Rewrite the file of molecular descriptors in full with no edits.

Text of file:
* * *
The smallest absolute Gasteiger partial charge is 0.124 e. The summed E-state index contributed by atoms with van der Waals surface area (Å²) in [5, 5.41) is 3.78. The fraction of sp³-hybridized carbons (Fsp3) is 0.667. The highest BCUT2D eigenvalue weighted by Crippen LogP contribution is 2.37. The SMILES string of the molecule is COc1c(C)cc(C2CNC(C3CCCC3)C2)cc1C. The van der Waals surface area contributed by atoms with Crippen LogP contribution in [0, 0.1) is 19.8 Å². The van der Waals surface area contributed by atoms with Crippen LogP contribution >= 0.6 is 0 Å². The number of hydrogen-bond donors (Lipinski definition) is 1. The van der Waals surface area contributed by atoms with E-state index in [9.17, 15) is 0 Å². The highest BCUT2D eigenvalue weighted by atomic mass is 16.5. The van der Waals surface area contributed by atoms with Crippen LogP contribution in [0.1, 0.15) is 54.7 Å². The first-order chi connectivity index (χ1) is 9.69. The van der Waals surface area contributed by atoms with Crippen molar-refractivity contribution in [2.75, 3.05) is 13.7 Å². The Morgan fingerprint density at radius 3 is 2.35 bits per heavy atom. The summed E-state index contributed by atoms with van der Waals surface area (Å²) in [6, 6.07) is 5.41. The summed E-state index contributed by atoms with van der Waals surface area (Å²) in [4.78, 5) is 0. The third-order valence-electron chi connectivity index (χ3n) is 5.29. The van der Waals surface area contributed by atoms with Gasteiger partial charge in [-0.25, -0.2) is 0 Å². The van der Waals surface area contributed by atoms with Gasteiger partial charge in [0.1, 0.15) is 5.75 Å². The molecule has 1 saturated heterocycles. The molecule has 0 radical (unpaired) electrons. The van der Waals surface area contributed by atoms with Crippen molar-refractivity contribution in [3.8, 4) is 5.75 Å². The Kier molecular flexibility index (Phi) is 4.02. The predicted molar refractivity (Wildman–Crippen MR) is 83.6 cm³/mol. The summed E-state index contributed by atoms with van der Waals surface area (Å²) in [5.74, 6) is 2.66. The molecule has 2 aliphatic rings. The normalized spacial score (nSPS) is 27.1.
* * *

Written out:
The smallest absolute Gasteiger partial charge is 0.124 e. The summed E-state index contributed by atoms with van der Waals surface area (Å²) in [5, 5.41) is 3.78. The fraction of sp³-hybridized carbons (Fsp3) is 0.667. The highest BCUT2D eigenvalue weighted by Crippen LogP contribution is 2.37. The SMILES string of the molecule is COc1c(C)cc(C2CNC(C3CCCC3)C2)cc1C. The van der Waals surface area contributed by atoms with Crippen LogP contribution in [0, 0.1) is 19.8 Å². The van der Waals surface area contributed by atoms with Crippen LogP contribution >= 0.6 is 0 Å². The number of hydrogen-bond donors (Lipinski definition) is 1. The van der Waals surface area contributed by atoms with E-state index in [9.17, 15) is 0 Å². The highest BCUT2D eigenvalue weighted by atomic mass is 16.5. The van der Waals surface area contributed by atoms with Crippen LogP contribution in [0.1, 0.15) is 54.7 Å². The first-order chi connectivity index (χ1) is 9.69. The van der Waals surface area contributed by atoms with Crippen molar-refractivity contribution in [2.75, 3.05) is 13.7 Å². The Morgan fingerprint density at radius 3 is 2.35 bits per heavy atom. The summed E-state index contributed by atoms with van der Waals surface area (Å²) in [6, 6.07) is 5.41. The summed E-state index contributed by atoms with van der Waals surface area (Å²) in [4.78, 5) is 0. The third-order valence-electron chi connectivity index (χ3n) is 5.29. The van der Waals surface area contributed by atoms with Gasteiger partial charge in [-0.25, -0.2) is 0 Å². The van der Waals surface area contributed by atoms with Gasteiger partial charge in [0.1, 0.15) is 5.75 Å². The molecule has 1 saturated heterocycles. The molecule has 0 radical (unpaired) electrons. The van der Waals surface area contributed by atoms with Crippen molar-refractivity contribution in [3.8, 4) is 5.75 Å². The Kier molecular flexibility index (Phi) is 4.02. The predicted molar refractivity (Wildman–Crippen MR) is 83.6 cm³/mol. The summed E-state index contributed by atoms with van der Waals surface area (Å²) in [5.74, 6) is 2.66. The molecule has 2 aliphatic rings. The normalized spacial score (nSPS) is 27.1.